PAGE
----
In a recent ranking of the “best” diets from 2015, the top ranked diet was the DASH diet, followed by the MIND diet and TLC diet. The worst were the Raw Food diet, Atkins (low-carb), and the Whole30 diet. The next questions are: how did they come up with the rankings, and what do all those letters mean for how we should be eating?
The rankings were developed by compiling and averaging individual rankings from a panel of experts (about twenty doctors, public health experts, and Registered Dietitians). The categories included nutritional completeness, disease-fighting ability (specifically heart disease and diabetes), how easy it was to follow the diet, weight loss (short- and long-term), and safety.
Not surprisingly, the top three diets shared many familiar characteristics: an emphasis on fresh fruits, vegetables and whole grains; avoidance of added salt, sugar, and saturated fats; and portion control. The worst ranked diets tended to be “elimination” diets (avoiding certain food groups or ways of preparing food) or diets that focus on quick short-term weight loss.
So should athletes use this information? I would focus on two general themes: first, avoid any diet that focuses on a single food group or that promises swift weight loss. Examples would be low-carb diets, wheat- or dairy-free diets (if you do not have Celiac disease, obviously), and any diet including the words “cleanse”, “detox”, or “elimination”, or that gives a certain time frame for the diet. Athletes need a healthy, well-balanced, and sustainable diet, not something designed to last 30 days or to quickly shed water weight.
The second theme to emphasize is fresh, unprocessed foods with adequate protein and high-quality fats. Minimizing added sugar and salt are also important, but if you’re not eating processed food or restaurant food, then you’re in control of both of those. Over 80% of the sodium in the average diet comes from processed/packaged food.
To further break down the areas of focus, start with fresh, unprocessed foods. This one is simple: try to eat things that grow in the dirt and don’t come in boxes, cartons, or cans. I can hear the question now: “But what about ‘healthy’ foods like canned beans or jars of salsa?” Quick answer: a ½ cup serving of beans contains 490mg of sodium (canned Bush’s Black Beans), while a single two-tablespoon serving of salsa contains 310mg (Herdez Salsa verde). And I don’t know about you, but I can’t build a meal out of a half-cup of beans with two spoonfuls of salsa.
(see my earlier post about minimizing added sodium in convenience foods)
Second: “adequate protein”. This one is a bit tougher, since each person has different protein needs depending on age, gender, activity level, type of training, and fitness level. The US RDA is 0.8 grams protein per kilogram body weight, but that is widely regarded to be inadequate, especially for athletes and older people. A better starting point would be 1.0 – 1.2 g/kg, with some seniors and hard training folks closer to 1.5 g/kg (or even up to 2 g/kg for calorie-restricted diets or intense periods of heavy training).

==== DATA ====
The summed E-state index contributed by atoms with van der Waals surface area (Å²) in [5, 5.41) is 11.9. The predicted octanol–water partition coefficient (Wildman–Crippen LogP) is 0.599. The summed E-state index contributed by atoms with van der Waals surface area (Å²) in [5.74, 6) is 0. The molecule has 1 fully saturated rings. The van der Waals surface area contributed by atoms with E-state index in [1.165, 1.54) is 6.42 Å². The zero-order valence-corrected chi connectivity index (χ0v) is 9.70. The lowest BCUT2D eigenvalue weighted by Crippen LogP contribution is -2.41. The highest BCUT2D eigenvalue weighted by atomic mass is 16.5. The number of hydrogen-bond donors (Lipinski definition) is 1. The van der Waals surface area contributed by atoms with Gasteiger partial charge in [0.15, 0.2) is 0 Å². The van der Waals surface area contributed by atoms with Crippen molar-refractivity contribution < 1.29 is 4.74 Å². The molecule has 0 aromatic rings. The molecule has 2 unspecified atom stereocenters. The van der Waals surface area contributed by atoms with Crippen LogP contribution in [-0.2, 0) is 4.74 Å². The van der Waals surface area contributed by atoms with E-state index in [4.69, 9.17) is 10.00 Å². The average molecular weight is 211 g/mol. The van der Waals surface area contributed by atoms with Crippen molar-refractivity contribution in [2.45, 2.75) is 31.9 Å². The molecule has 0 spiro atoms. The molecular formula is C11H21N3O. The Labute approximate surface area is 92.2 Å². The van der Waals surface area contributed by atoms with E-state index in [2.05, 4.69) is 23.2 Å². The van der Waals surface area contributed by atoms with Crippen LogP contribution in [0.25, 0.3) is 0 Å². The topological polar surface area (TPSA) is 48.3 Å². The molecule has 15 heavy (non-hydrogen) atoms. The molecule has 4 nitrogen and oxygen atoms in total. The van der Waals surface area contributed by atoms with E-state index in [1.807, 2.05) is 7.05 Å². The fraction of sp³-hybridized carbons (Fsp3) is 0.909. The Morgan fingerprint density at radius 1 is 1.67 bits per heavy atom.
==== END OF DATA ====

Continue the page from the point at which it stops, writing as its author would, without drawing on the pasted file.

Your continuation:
Most Americans eat more than enough protein, but the quality is another issue: your protein should come from mostly plant-based sources, lean meats, and low-fat dairy, and I look for a calorie to grams of protein ratio of no more than 10:1 for a food to be considered a “protein” in my diet. An example would be the super-firm sprouted tofu in my fridge, with 120 calories and 14 grams of protein per serving, which is over that 10:1 ratio (8.6:1). Look for a minimum of saturated fats and zero trans fats.
Finally, the high-quality fats. This one isn’t too complicated: plant sources are generally best (think avocados, olive oil, raw nuts, or dark chocolate), and high fat meats and dairy the worst (think bacon, ½ & ½, fatty cuts of steak, or ice cream). There are a few exceptions: the omega-3 fatty acids appear to have some potentially significant health benefits, and the best quality source of those fats comes from cold-water fish (sardines, herring, anchovies, some tuna, salmon). Plant sources of omega-3 fatty acids are in a less usable form, and the conversion rate to the good form of omega-3s is quite low. There is a bit of new evidence that a higher fat version of the DASH diet may be even more beneficial, but those data are new and mixed in their results.
Take any diet with a healthy dose of skepticism, but the general rules above have been repeatedly proven in studies over the years. A little bit of everything, not too much of anything, and cook it yourself.